Understanding Sinuses & Sinus Infections

At Rancho ENT we aim to treat the underlying causes of sinus disease as well as relieve the symptoms through medical and surgical care.

The sinuses are 4 paired air spaces that connect to the nasal passages. The maxillary sinuses are at the level of the cheeks. The frontal sinuses are at the level of the for-head. The ethmoid sinuses are multiple spaces within the nasal cavity itself. The sphenoid sinuses sit deep within the head underneath the brain and pituitary. The purposes of the sinuses are unknown, but they are thought to decrease the weight of the head on the neck to allow better neck mobility.

Illustration of healthy vs. inflamed sinuses from Rancho ENT in Poway

The sinuses are self-cleaning by design. They produce a mucus layer on the perimeter of the air spaces. Small hair-like arms on the lining of the sinuses known as cilia move the mucous around the sinus to keep the sinuses clear of debris and infection. The mucous is removed out of the sinuses through small openings/doors (known as antra) that deposit the mucous into the nose where it is eventually swallowed as it drips back down the throat. Ideally the sinuses are kept sterile this way, and the usual progression of mucous down the throat is imperceptible.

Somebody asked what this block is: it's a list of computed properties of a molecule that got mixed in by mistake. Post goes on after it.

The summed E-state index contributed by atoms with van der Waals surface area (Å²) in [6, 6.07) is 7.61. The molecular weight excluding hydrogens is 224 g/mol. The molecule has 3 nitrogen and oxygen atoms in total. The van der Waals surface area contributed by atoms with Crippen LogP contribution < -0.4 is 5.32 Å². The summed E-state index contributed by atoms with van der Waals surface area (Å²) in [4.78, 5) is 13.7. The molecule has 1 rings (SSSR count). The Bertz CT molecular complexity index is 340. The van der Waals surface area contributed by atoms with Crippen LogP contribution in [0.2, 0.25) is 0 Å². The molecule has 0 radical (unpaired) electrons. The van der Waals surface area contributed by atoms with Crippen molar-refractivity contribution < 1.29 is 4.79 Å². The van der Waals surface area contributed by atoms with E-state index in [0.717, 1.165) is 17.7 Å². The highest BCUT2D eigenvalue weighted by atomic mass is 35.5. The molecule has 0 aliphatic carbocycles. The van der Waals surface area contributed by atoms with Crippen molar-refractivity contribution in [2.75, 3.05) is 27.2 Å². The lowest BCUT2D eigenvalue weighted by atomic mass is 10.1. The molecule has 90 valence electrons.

Sinuses can get infected for a variety of reasons. Typically there is some sort of swelling or inflammation in the nose that causes the lining inside the nose to swell and block the drainage pathway for the sinuses. Causes for swelling include a cold virus, inflammation from allergies, or physical obstruction from bad anatomy or cold virus, inflammation from allergies, or physical obstruction from bad anatomy or growths such as polyps within the nose. Mucous then collects inside the sinus when it is blocked. Bacteria from the nose then have a culture media to grow in. As bacteria find their way back into the sinus from the nose they grow and replicate there, resulting in an infection.

Distinguishing between a common viral infection (a common cold) of the nose and a true sinus infection is important. Antibiotics will not be beneficial for a viral infection, whereas a viral infection that results in a secondary bacterial infection of the sinuses will be often treated with antibiotics.

Patients with recurrent infections can have debris or thick mucus trapped in the sinus, chronic inflammatory conditions that keep the passage ways swollen, or poorly shaped sinuses that do not allow the sinuses to drain properly. Less likely, the sinuses may have improper function of the cilia or the immune system that make infections more likely.